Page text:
All the regulations that regard fire and heat are included in UNE EN ISO 11612: protective clothing against heat and flame (ISO 11612: 2008).
The following are the rules governing the thermal performance of protective clothing in foundries.
ISO 17493 – Heat resistance up to 180 ºC
Fabric and accessories used in producing the garment must not burn nor melt and must not shrink more than 5%.
ISO 15025 – Limited flame propagation
The requirement for a foundry suit is A1. Also in stitching. The flame is placed perpendicularly to the surface of the fabric for 10 s and it must comply to the following requirements:
- No sample must burn to the top or sides
b. Holes must not form in any samples
c. No burned or melted remains must break away from the samples
d. Post-combustion time must be ≤ 2 s
e. Average residual incandescence (1) must be ≤ 2 s
ISO 9151 – Convective heat
In this regulation, the fabric is subjected to an incident heat flux. The heat that passes through sample is measured using a calorimeter located above, and in contact with, the fabric sample. The time, in seconds, needed for the calorimeter’s temperature to increase 24 ºC ± 0.2 ºC is measured. The minimum required in a foundry is B1, and when the work is carried out near furnaces or crucibles, more protection can be required (B2), in which case suits with aluminised fabrics will need to be used.
ISO 6942 – Radiant heat
A fabric sample is subjected to an incident radiant heat flow. The heat that passes through sample is measured using a calorimeter located behind, and in contact with, the fabric sample. Radiation is halted when the calorimeter temperature reaches 10 ºK or after 5 minutes. The time needed, in seconds, to produce the temperature increase in the calorimeter is measured. This time is the length of time that will pass before the person using the suit will start to feel pain due to second degree burns produced by this increase in temperature. As with the previous regulation, the minimum protection required is C1, though for long-term work in front of furnaces or crucibles a C3 or even C4 level protection is necessary, whereby aluminised suits will be needed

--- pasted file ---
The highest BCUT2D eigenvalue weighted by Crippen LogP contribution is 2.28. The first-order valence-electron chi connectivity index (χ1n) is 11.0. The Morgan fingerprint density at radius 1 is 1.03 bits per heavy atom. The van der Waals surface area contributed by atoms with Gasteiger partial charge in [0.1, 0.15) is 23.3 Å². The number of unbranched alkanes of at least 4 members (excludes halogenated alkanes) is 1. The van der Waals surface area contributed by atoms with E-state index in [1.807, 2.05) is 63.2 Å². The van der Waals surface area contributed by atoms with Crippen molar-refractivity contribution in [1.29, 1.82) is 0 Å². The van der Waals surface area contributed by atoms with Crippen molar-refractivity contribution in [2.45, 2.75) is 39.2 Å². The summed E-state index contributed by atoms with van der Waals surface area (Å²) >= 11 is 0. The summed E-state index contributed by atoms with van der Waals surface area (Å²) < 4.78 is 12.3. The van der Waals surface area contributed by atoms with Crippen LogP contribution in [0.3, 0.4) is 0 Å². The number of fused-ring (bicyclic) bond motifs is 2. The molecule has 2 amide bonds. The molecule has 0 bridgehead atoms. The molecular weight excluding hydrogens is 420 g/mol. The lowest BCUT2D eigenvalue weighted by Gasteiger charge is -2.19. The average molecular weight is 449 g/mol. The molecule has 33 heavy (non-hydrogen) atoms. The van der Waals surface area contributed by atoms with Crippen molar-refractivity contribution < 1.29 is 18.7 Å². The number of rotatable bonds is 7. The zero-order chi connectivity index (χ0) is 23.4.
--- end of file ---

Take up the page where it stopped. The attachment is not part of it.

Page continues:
ISO 12127 – Contact heat
A metallic cylinder, heated to 250 ºC, is placed on the material sample. A calorimeter is placed on the other side of the material, measuring the temperature rise. The time taken for the calorimeter to raise 10 ºC is measured.
The protection required for a foundry is at least an F1 level. As well as the thermal performance that EN ISO 11612 contemplates, we will also comment upon electric arc regulations in this point, which are becoming required more and more for this regulation.